When did deluxe editions become a thing? In the 1990s, it was fairly common for older albums to be re-issued with improved sound and, to further entice fans to buy the upgrades, bonus tracks that ranged from demos to alternate takes to remixed versions to unreleased songs were tacked on. The albums weren’t identified as “deluxe editions,” however, and became the only version one could purchase (unless one frequented secondhand shops). It’s why some folks, myself included, have bought many albums multiple times throughout our lifetimes—vinyl (or cassette/8-track), CD, remastered CD with bonus tracks, and (as with some Elvis Costello albums) the same remastered CD with bonus tracks that now includes a second disc of live material. It’s madness, I tell you! Utter madness!
My hunch is that the modern “deluxe edition,” which lives side by side with the original release on the music store shelves, started in the early 2000s as an attempt to counterbalance the rampant digital piracy then going on. Six months or so after the album’s release, a new version—sometimes said to be limited to x amount of copies—with new songs would come along and, as a fan, you felt compelled to buy it. It was a cynical endeavor by the record companies, to be sure, much like releasing a “greatest hits” collection that included one or two new songs unavailable elsewhere, yet—depending on artist—often worth the added expense. Off the top of my head, two such examples include the deluxe version of Duffy’s debut, Rockferry; and, from last year, Paul Weller’s deluxe Fat Pop box.
Brandi Carlile’s In the Canyon Haze is a third. When contemplating a “deluxe edition” of her 2021 outing, In These Silent Days, she hit upon the idea of recasting the same songs as if they were recorded in the late 1960s or early ‘70s. On Twitter and elsewhere, she explained that the idea was “inspired by these past few life-altering years of ‘Joni Jams’… I could see the cast of California Dreamers with embroidered flowers and peace signs on their backs drifting through a Polaroid haze. I could smell the marijuana and the incense. I could hear the CSN harmonies traveling through the canyon from Lookout Mountain and the accompanying laughter of Mama Cass…I could feel the liberation, the friction and freedom from modern-day digital distractions that laid such fertile ground at the feet of west coast poets and troubadours.”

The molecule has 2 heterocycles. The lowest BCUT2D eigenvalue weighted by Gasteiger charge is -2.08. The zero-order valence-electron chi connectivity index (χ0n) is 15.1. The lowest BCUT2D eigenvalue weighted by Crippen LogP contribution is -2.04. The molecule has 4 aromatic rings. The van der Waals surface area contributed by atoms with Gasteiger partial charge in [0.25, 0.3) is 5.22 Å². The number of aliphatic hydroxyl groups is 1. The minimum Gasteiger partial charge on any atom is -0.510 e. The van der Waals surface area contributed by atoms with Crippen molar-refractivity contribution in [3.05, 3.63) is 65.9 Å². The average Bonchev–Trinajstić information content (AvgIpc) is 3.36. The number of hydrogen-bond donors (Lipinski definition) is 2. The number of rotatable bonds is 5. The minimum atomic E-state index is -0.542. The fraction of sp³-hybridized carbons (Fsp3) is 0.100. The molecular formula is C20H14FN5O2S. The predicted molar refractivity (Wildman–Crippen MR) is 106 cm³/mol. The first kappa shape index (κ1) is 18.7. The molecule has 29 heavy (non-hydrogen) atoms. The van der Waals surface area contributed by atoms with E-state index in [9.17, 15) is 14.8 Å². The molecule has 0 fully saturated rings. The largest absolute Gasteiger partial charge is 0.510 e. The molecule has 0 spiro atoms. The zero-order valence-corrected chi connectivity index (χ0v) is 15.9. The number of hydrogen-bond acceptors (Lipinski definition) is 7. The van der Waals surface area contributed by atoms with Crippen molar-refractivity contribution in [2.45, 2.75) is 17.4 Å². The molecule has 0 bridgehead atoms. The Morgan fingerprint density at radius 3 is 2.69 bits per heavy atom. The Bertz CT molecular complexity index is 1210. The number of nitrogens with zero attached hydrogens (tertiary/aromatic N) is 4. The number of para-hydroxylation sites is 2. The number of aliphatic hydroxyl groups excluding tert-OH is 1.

Oddly, there are songs and moments on the original incarnation of In These Silent Days that already embrace that long-ago Laurel Canyon sound. “You and Me on the Rock” and “This Time Tomorrow,” for instance, immediately conjure Joni Mitchell and CSN to my ears, while elsewhere Brandi’s vocals rise or fall much like Joni’s circa Clouds or Ladies of the Canyon. The main difference is that In the Canyon Haze further emphasizes the acoustic and harmonic elements of the songs. You can almost imagine a bunch of longhairs hanging in someone’s backyard, billows of sweet-smelling smoke filling the air, while Brandi shares her latest songs while accompanied by several of the same longhairs.
The mark of a great song is that its strength shines through regardless of format. I’m thinking primarily of Neil Young here, whose “Cinnamon Girl,” “Cowgirl in the Sand” and “Down by the River”—among dozens of others by him—are as stirring when played on acoustic guitar as they are exciting when played electric. Likewise, Crosby & Nash’s Another Stoney Evening—which finds the duo alone on a London stage with just their acoustic guitars—shows the power of stripping songs down to their essence.
In the Canyon Haze doesn’t do that, per se. Acoustic guitars, piano, keyboards and more round out the sound. “Right on Time” and “You and Me on the Rock” embrace the new-old approach with ease, perhaps because they already embraced the Laurel Canyon sound. Strings nearly overwhelm “This Time Tomorrow,” however, and raise unwelcome havoc elsewhere. “Broken Horses,” which I found a tad over the top on the original album, benefits from the new approach, as Brandi’s vocals are reined in, while “Letter to the Past” and particularly “Mama Werewolf” find new power in their understated arrangements. “When You’re Wrong” achieves a proper balance with the strings until late in the game, when they overwhelm the arrangement. “Stay Gentle” now sounds like an outtake from one of Linda Ronstadt’s Nelson Riddle sessions—not a bad thing in and of itself—but not in keeping with the Laurel Canyon sound. “Sinners, Saints and Fools,” on the other hand, keeps the strings in check until its final minute. The original album closer, “Throwing Good After Bad,” was (and is) a stunning tune, stripped to its core on In These Silent Days despite the inclusion of some synth and strings. Its new incarnation fleshes out the original while retaining its power; it remains one of the album’s (many) high points.
The new album closer is a true oddity—David Bowie’s “Space Oddity.” Why this song and not one that hailed from the Laurel Canyon era that inspired In the Canyon Haze? That said, it’s a solid take on a true classic, though I’m still partial to Natalie Merchant’s cover from her 1999 live set. That’s likely due to familiarity, however.
All in all, and despite my criticism about the overuse of strings, In the Canyon Haze is well worth seeking out. It’s available from all the usual suspects, including Brandi’s store, with both the LP and CD featuring a fold-out poster of the cover picture. It’s a nice touch reminiscent of the perks the LPs of yore often came with. Also available via Brandi’s store, at least as I write this, is an autographed CD (the LP was sold out almost immediately), though the autograph is actually a signed insert.